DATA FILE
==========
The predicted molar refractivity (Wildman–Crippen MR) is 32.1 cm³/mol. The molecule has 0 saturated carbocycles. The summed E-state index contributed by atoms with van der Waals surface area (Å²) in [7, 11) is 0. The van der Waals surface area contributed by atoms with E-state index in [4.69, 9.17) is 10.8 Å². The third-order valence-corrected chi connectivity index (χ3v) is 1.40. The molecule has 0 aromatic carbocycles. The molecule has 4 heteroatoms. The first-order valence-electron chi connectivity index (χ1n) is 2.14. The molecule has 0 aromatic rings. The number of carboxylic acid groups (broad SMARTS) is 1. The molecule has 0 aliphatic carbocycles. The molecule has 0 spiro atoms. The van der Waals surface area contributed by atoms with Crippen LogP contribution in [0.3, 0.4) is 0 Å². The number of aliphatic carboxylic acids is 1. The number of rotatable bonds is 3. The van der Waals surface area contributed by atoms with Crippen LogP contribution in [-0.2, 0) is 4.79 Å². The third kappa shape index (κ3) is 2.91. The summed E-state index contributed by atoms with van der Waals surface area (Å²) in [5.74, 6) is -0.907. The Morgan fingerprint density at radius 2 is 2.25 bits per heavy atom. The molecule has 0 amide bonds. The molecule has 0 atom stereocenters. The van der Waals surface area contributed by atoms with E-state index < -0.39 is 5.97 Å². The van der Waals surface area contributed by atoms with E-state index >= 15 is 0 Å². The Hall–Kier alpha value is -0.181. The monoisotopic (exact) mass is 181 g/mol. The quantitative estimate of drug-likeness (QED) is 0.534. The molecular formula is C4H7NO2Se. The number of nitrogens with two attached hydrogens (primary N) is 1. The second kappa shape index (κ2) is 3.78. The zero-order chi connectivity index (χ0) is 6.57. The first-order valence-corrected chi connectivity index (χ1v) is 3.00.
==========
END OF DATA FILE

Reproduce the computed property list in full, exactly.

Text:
The predicted molar refractivity (Wildman–Crippen MR) is 32.1 cm³/mol. The molecule has 0 saturated carbocycles. The summed E-state index contributed by atoms with van der Waals surface area (Å²) in [7, 11) is 0. The van der Waals surface area contributed by atoms with E-state index in [4.69, 9.17) is 10.8 Å². The third-order valence-corrected chi connectivity index (χ3v) is 1.40. The molecule has 0 aromatic carbocycles. The molecule has 4 heteroatoms. The first-order valence-electron chi connectivity index (χ1n) is 2.14. The molecule has 0 aromatic rings. The number of carboxylic acid groups (broad SMARTS) is 1. The molecule has 0 aliphatic carbocycles. The molecule has 0 spiro atoms. The van der Waals surface area contributed by atoms with Crippen LogP contribution in [0.3, 0.4) is 0 Å². The number of aliphatic carboxylic acids is 1. The number of rotatable bonds is 3. The van der Waals surface area contributed by atoms with Crippen LogP contribution in [-0.2, 0) is 4.79 Å². The third kappa shape index (κ3) is 2.91. The summed E-state index contributed by atoms with van der Waals surface area (Å²) in [5.74, 6) is -0.907. The Morgan fingerprint density at radius 2 is 2.25 bits per heavy atom. The molecule has 0 amide bonds. The molecule has 0 atom stereocenters. The van der Waals surface area contributed by atoms with E-state index < -0.39 is 5.97 Å². The van der Waals surface area contributed by atoms with E-state index >= 15 is 0 Å². The Hall–Kier alpha value is -0.181. The monoisotopic (exact) mass is 181 g/mol. The quantitative estimate of drug-likeness (QED) is 0.534. The molecular formula is C4H7NO2Se. The number of nitrogens with two attached hydrogens (primary N) is 1. The second kappa shape index (κ2) is 3.78. The zero-order chi connectivity index (χ0) is 6.57. The first-order valence-corrected chi connectivity index (χ1v) is 3.00.